Volvo (VOLCAR-B.ST), Daimler Mercedes-Benz (DAI.DE), China's BYD Co and Jaguar Land Rover, owned by India's Tata Motors Ltd (TTM), are among the 11 car makers who are geared up to sign the pledge at COP26 in Glasgow, as part of global efforts to slow down global warming.
Volvo has already committed to going fully electric by 2030
The declaration states “we will work towards reaching 100% zero emission new car and van sales in leading markets by 2035 or earlier, supported by a business strategy that is in line with achieving this ambition, as we help build customer demand.”
Some 20 governments will also sign the pledge, which states: "We recognise that alongside the shift to zero emission vehicles, a sustainable future for road transport will require wider system transformation, including support for active travel, public and shared transport, as well as addressing the full value chain impacts from vehicle production, use and disposal."
The statement comes on a day dedicated to transport at the conference.
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GM said it is "proud to now stand alongside other companies, governments and civil society organisations to support the declaration to commit to working towards a transition to 100% zero emission vehicles by 2035."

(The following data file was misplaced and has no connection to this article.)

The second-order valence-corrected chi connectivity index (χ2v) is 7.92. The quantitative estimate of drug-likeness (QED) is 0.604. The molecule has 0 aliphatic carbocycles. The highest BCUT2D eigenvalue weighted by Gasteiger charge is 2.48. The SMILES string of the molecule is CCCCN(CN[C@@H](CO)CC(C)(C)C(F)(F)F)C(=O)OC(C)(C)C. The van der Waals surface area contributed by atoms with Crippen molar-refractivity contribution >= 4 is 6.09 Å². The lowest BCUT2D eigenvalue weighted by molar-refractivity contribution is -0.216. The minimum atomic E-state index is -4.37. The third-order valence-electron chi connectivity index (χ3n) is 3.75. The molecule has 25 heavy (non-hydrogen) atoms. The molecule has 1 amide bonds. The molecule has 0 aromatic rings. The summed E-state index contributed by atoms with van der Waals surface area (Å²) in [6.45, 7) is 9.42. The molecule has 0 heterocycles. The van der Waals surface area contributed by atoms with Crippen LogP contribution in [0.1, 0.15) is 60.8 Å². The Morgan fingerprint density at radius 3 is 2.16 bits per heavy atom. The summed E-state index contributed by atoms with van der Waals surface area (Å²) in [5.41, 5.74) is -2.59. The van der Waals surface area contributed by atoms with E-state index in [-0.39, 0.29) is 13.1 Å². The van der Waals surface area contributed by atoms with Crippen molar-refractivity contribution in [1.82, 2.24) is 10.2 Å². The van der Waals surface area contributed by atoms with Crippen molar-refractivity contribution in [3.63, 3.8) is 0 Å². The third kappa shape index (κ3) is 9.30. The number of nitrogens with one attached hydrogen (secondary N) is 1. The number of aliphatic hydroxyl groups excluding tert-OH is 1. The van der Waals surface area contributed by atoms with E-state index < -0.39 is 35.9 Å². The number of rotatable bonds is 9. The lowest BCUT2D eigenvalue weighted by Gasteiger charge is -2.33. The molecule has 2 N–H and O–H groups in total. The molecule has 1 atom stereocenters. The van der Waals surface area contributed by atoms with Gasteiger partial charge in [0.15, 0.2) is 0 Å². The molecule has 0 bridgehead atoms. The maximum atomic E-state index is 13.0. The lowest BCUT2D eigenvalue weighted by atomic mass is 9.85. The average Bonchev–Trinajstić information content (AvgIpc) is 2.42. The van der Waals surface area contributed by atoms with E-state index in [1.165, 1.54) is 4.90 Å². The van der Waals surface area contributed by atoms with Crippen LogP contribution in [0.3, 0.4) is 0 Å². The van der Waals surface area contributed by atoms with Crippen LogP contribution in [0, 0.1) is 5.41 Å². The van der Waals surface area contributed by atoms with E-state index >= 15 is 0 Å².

Ford said: "It will take everyone working together to be successful."
But some top car makers, notably Toyota (7203.T) and Volkswagen (VOW.DE), as well as governments of some key markets like China, the US and Germany, are missing from the list of signatories. This is even as California and New York have signed up as individual states.
This brings into question how significant the declaration is and if it can make any meaningful change with these crucial parties missing and if companies from countries who haven't signed up can be successful without government support.
Some companies may be unwilling to get on board because it hurts their bottom line.
Meanwhile the UK government has said all new road vehicles in the UK are set to be zero emission within the next two decades.
This, combined with the UK’s 2030 phase out for petrol and diesel cars and vans, represents a world-leading pledge to end the sale of all polluting road vehicles, it said.
The UK government is also unveiling a new design for electric vehicle chargepoints, which "could become as iconic as the Great British post box, London bus or black cab."
It is being showcased in the UK Pavilion at COP26 and "prioritises inclusivity and ease of use, designed with consumers, local government, accessibility groups and industry."
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